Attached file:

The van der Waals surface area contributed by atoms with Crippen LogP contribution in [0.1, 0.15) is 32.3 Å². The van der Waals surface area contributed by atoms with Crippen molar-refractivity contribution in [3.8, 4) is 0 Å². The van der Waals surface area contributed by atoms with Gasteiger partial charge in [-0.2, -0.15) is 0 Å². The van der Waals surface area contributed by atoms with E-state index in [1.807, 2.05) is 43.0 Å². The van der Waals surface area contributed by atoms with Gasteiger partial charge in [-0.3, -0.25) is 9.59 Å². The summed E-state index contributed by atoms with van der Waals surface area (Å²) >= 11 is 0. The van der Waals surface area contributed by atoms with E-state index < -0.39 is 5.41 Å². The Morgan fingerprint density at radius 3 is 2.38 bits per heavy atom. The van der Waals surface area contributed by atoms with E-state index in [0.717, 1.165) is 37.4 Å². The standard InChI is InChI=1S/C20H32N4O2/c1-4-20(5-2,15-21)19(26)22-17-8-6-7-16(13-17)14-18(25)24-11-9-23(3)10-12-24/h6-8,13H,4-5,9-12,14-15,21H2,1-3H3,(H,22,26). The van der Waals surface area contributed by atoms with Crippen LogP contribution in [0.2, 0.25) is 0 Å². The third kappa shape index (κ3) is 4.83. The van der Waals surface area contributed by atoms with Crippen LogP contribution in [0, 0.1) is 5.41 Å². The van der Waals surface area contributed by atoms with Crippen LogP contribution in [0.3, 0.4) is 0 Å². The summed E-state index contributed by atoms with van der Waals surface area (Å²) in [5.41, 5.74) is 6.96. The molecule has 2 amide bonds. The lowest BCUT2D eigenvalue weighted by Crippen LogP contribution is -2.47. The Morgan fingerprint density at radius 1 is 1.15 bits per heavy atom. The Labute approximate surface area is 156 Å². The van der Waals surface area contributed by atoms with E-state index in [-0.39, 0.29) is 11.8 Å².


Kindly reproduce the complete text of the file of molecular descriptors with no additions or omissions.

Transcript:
The van der Waals surface area contributed by atoms with Crippen LogP contribution in [0.1, 0.15) is 32.3 Å². The van der Waals surface area contributed by atoms with Crippen molar-refractivity contribution in [3.8, 4) is 0 Å². The van der Waals surface area contributed by atoms with Gasteiger partial charge in [-0.2, -0.15) is 0 Å². The van der Waals surface area contributed by atoms with E-state index in [1.807, 2.05) is 43.0 Å². The van der Waals surface area contributed by atoms with Gasteiger partial charge in [-0.3, -0.25) is 9.59 Å². The summed E-state index contributed by atoms with van der Waals surface area (Å²) >= 11 is 0. The van der Waals surface area contributed by atoms with E-state index < -0.39 is 5.41 Å². The Morgan fingerprint density at radius 3 is 2.38 bits per heavy atom. The van der Waals surface area contributed by atoms with E-state index in [0.717, 1.165) is 37.4 Å². The standard InChI is InChI=1S/C20H32N4O2/c1-4-20(5-2,15-21)19(26)22-17-8-6-7-16(13-17)14-18(25)24-11-9-23(3)10-12-24/h6-8,13H,4-5,9-12,14-15,21H2,1-3H3,(H,22,26). The van der Waals surface area contributed by atoms with Crippen LogP contribution in [0.2, 0.25) is 0 Å². The third kappa shape index (κ3) is 4.83. The van der Waals surface area contributed by atoms with Crippen LogP contribution in [0, 0.1) is 5.41 Å². The van der Waals surface area contributed by atoms with Crippen LogP contribution in [0.3, 0.4) is 0 Å². The summed E-state index contributed by atoms with van der Waals surface area (Å²) in [5.41, 5.74) is 6.96. The molecule has 2 amide bonds. The lowest BCUT2D eigenvalue weighted by Crippen LogP contribution is -2.47. The Morgan fingerprint density at radius 1 is 1.15 bits per heavy atom. The Labute approximate surface area is 156 Å². The van der Waals surface area contributed by atoms with E-state index in [-0.39, 0.29) is 11.8 Å².